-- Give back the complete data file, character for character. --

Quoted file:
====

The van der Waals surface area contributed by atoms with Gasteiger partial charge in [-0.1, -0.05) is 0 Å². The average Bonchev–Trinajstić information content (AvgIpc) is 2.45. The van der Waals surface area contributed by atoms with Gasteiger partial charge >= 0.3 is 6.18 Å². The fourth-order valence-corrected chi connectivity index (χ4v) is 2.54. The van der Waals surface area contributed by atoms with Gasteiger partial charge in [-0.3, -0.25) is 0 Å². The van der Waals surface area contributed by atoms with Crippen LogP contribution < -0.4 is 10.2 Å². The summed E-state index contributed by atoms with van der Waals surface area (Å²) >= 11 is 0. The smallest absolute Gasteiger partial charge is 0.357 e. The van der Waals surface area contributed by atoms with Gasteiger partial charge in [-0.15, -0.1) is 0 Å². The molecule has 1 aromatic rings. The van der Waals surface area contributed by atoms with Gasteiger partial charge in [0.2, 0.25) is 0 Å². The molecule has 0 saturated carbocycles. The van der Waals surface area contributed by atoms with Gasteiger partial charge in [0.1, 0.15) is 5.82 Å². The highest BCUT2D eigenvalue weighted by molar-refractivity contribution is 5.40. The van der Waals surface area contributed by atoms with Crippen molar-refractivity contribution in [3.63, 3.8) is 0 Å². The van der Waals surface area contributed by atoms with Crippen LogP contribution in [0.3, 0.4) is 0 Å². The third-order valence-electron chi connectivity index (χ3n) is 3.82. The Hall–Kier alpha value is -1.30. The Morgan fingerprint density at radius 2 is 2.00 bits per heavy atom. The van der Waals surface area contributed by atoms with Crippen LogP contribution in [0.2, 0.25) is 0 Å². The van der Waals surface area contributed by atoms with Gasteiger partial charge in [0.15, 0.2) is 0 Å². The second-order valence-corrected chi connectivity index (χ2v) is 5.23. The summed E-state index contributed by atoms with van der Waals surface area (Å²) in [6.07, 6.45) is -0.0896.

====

The van der Waals surface area contributed by atoms with Gasteiger partial charge in [-0.1, -0.05) is 0 Å². The average Bonchev–Trinajstić information content (AvgIpc) is 2.45. The van der Waals surface area contributed by atoms with Gasteiger partial charge >= 0.3 is 6.18 Å². The fourth-order valence-corrected chi connectivity index (χ4v) is 2.54. The van der Waals surface area contributed by atoms with Gasteiger partial charge in [-0.3, -0.25) is 0 Å². The van der Waals surface area contributed by atoms with Crippen LogP contribution < -0.4 is 10.2 Å². The summed E-state index contributed by atoms with van der Waals surface area (Å²) >= 11 is 0. The smallest absolute Gasteiger partial charge is 0.357 e. The van der Waals surface area contributed by atoms with Gasteiger partial charge in [-0.15, -0.1) is 0 Å². The molecule has 1 aromatic rings. The van der Waals surface area contributed by atoms with Gasteiger partial charge in [0.2, 0.25) is 0 Å². The molecule has 0 saturated carbocycles. The van der Waals surface area contributed by atoms with Gasteiger partial charge in [0.1, 0.15) is 5.82 Å². The highest BCUT2D eigenvalue weighted by molar-refractivity contribution is 5.40. The van der Waals surface area contributed by atoms with Crippen molar-refractivity contribution in [3.63, 3.8) is 0 Å². The van der Waals surface area contributed by atoms with Crippen LogP contribution in [0.3, 0.4) is 0 Å². The third-order valence-electron chi connectivity index (χ3n) is 3.82. The Hall–Kier alpha value is -1.30. The Morgan fingerprint density at radius 2 is 2.00 bits per heavy atom. The van der Waals surface area contributed by atoms with Crippen LogP contribution in [0.2, 0.25) is 0 Å². The van der Waals surface area contributed by atoms with Gasteiger partial charge in [0.15, 0.2) is 0 Å². The second-order valence-corrected chi connectivity index (χ2v) is 5.23. The summed E-state index contributed by atoms with van der Waals surface area (Å²) in [6.07, 6.45) is -0.0896.